Genre: Historical Mystery
Setting: Ancient Egypt
First Sentence: Three short knocks.
This novel is the third in Drake's Rahotep detective fiction trilogy.
Our main character, Rahotep, is the Chief Detective of the Thebes Medjay (Police Force). He is your standard detective: realistic, cynical, and at times wise cracking. He has been passed over for promotion because he is too honest, and because he won't be a toady for those in power.
At home he has a long suffering wife. She is fearful that one day he will not return from one of his investigations. Unspoken between them is his lack of success and prestige his honesty has cost them.
In the city there has been a series of horrific murders. The victims' bodies have been arranged specifically to portray a religious omen.
In the palace, there has been a series of evil messages delivered to the King and Queen: Tutankhamun and his sister. Rahotep is investigating both sets of crimes. It is obvious that each crime has been committed by an educated person who is well versed in the secret symbols of religion. As he investigates, Rahotep begins to think that there is a connection between all the crimes.
There are factions that believe Tutankhamun is a weak King. Both the Regent, Ay, and the General Horemheb have aspirations for the throne.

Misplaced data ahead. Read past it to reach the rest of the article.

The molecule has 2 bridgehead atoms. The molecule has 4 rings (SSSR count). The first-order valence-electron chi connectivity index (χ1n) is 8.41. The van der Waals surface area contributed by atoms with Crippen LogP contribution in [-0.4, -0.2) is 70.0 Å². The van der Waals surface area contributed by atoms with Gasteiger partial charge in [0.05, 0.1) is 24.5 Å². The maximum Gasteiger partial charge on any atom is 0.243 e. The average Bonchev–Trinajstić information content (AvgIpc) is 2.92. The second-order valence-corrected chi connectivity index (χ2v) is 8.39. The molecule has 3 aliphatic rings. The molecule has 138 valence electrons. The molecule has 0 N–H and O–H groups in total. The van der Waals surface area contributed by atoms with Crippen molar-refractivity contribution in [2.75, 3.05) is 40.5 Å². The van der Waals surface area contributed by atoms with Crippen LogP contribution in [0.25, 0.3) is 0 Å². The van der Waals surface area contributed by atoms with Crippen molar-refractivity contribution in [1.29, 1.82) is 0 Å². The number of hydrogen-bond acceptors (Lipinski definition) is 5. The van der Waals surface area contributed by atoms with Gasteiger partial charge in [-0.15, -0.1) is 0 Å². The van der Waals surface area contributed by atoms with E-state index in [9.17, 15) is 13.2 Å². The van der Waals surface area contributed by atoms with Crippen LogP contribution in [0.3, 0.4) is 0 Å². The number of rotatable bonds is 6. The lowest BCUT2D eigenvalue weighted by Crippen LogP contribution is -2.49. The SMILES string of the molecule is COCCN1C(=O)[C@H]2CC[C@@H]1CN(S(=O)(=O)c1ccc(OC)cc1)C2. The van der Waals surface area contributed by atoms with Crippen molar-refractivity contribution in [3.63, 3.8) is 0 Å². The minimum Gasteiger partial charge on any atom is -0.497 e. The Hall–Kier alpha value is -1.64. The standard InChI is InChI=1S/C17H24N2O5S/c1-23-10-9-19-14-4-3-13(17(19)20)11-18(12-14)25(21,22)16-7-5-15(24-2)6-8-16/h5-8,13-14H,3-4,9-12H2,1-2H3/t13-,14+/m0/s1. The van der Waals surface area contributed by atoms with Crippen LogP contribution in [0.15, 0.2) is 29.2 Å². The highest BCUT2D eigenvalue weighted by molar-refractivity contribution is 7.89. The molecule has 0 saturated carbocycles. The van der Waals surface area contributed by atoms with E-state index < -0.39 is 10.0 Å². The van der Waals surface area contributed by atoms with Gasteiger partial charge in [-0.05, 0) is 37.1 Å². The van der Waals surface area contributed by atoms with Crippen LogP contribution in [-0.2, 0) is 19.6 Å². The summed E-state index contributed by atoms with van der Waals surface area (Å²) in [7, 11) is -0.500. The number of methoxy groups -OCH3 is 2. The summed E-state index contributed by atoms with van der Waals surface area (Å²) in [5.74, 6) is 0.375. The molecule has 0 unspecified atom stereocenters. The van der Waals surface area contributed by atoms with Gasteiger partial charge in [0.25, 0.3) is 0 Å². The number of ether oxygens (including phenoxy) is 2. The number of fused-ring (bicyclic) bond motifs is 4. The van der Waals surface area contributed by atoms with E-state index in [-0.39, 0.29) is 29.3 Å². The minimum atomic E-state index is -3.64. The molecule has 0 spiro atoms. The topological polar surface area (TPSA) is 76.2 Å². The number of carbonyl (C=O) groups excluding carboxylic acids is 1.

Can Rahotep protect the royal family and his own family from those who wish them evil?
Every so often, when I reach the end of a book, I feel a sense of sadness. While I am reading the novel, the characters seem alive to me. Once the story has ended, they exist only in my memory. In this novel, the author has transported me to ancient Thebes. I like Rahotep. I would enjoy sitting with him on a cool evening and discussing philosophy, or just local gossip. And, I'd enjoy visiting him at his home and meeting his wife and children.
I enjoyed reading this novel and look forward to reading the third novel of the series.
Tutankhamun: The Book of Shadows
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